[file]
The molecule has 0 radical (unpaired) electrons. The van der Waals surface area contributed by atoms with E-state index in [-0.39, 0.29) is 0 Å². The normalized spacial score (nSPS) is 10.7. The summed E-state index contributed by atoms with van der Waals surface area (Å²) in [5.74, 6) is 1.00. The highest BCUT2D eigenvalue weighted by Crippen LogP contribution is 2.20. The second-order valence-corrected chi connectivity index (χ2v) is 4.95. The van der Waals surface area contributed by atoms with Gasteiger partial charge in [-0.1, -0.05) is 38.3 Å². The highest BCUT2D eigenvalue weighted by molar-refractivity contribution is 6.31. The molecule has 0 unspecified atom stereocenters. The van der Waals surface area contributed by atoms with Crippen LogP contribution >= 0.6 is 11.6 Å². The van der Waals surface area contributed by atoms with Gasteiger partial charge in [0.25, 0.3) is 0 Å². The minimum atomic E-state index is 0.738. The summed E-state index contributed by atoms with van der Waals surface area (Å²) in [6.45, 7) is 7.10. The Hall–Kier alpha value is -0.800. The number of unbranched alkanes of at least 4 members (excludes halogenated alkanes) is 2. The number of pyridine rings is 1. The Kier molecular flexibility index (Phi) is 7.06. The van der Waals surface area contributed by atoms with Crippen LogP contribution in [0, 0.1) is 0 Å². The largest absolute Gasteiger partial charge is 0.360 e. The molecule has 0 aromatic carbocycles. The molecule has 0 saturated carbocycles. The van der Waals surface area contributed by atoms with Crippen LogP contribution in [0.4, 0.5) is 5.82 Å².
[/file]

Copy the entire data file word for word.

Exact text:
The molecule has 0 radical (unpaired) electrons. The van der Waals surface area contributed by atoms with E-state index in [-0.39, 0.29) is 0 Å². The normalized spacial score (nSPS) is 10.7. The summed E-state index contributed by atoms with van der Waals surface area (Å²) in [5.74, 6) is 1.00. The highest BCUT2D eigenvalue weighted by Crippen LogP contribution is 2.20. The second-order valence-corrected chi connectivity index (χ2v) is 4.95. The van der Waals surface area contributed by atoms with Gasteiger partial charge in [-0.1, -0.05) is 38.3 Å². The highest BCUT2D eigenvalue weighted by molar-refractivity contribution is 6.31. The molecule has 0 unspecified atom stereocenters. The van der Waals surface area contributed by atoms with Crippen LogP contribution >= 0.6 is 11.6 Å². The van der Waals surface area contributed by atoms with Gasteiger partial charge in [0.25, 0.3) is 0 Å². The minimum atomic E-state index is 0.738. The summed E-state index contributed by atoms with van der Waals surface area (Å²) in [6.45, 7) is 7.10. The Hall–Kier alpha value is -0.800. The number of unbranched alkanes of at least 4 members (excludes halogenated alkanes) is 2. The number of pyridine rings is 1. The Kier molecular flexibility index (Phi) is 7.06. The van der Waals surface area contributed by atoms with Crippen LogP contribution in [0, 0.1) is 0 Å². The largest absolute Gasteiger partial charge is 0.360 e. The molecule has 0 aromatic carbocycles. The molecule has 0 saturated carbocycles. The van der Waals surface area contributed by atoms with Crippen LogP contribution in [0.4, 0.5) is 5.82 Å².